25% of Engineering Students Doesn’t Possess English Comprehension Skills – Study

According to a study conducted by ‘Aspiring Minds‘ an education, training and employment assessment company, 25% of the engineering students doesn’t possess English comprehension skills. 55000 engineering graduates were evaluated based on a Aspiring Minds Computer Aptitude Test (ACMAT) in 2011 and the key findings are as below:

  1. More than 25% engineers do not possess the English comprehension skills to understand engineering school curriculum.
  2. Only 57% engineers can write grammatically correct sentences in English.
  3. Around 42%- 45% engineers demonstrate capabilities in English required for the knowledge-based industry.
  4. Not more than 27% engineers show capabilities in business English.

India is one of the countries producing highest number of engineering graduates every year; however India lacks in producing desirable graduates to meet industry standards. As per Outlook Indian unemployment rate is at 9.4 percent in the year 2011. English is one of the key quality most of the recruiters anticipate from engineering graduates.

As per Aspiring Minds, candidates with sound knowledge in English gain 30-50% higher salaries than equally qualified candidates without English skills. The survey also revealed that a Techie’s English language speaking skills is not worth than class VII CBSE students.

Above findings from the report suggest that the entry barrier for Engineering courses should also weigh on English, Aptitude and other important parameters which are tested for Management courses.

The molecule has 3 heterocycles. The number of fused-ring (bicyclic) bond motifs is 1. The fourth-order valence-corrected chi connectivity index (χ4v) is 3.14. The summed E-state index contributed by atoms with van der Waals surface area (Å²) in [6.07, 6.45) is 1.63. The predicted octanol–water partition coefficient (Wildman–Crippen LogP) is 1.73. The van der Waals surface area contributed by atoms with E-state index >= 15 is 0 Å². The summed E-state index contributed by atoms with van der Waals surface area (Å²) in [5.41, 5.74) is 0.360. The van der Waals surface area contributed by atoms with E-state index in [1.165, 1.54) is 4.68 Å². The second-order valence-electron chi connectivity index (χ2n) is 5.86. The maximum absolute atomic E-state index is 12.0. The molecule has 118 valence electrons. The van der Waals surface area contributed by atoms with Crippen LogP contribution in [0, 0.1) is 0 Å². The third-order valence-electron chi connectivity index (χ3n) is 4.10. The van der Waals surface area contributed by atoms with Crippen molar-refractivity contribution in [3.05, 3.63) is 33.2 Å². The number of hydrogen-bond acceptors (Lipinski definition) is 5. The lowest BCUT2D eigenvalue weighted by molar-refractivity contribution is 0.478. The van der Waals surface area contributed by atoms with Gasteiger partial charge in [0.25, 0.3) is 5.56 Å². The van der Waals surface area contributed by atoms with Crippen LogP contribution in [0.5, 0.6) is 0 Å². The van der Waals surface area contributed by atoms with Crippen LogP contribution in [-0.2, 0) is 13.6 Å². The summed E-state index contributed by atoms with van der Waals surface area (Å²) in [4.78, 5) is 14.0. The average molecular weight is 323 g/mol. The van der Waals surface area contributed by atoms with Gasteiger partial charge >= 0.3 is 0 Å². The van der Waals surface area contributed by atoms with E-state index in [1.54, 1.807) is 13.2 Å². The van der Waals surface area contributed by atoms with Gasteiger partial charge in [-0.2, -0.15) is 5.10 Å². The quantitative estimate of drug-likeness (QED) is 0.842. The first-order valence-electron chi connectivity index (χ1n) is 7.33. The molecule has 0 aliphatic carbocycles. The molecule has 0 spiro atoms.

Share your views, do you agree with the above findings?

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One thought on “25% of Engineering Students Doesn’t Possess English Comprehension Skills – Study”

  1. I have been working for a language course institute based in England (Oxford) for more than 10 years now. I am based in Paris. My experience is that Engineering Students are much more focused on technical fields than any other skills. This is the case in France at least. It is probably partly because of the Education system policy. Indeed, basically at school you are what we can call a “good pupil” when you are good at Maths and Physics. My job is to persuade students that they will make the difference with good English abilities but unfortunately it costs money to spend a while in a language school abroad and lots of them cannot afford it. When they can afford it they are not always aware of the value of it on the market.

    I still have a lot of work to do, this is the positive point.
    Florence Yazdanpanah
    Director of Actorial

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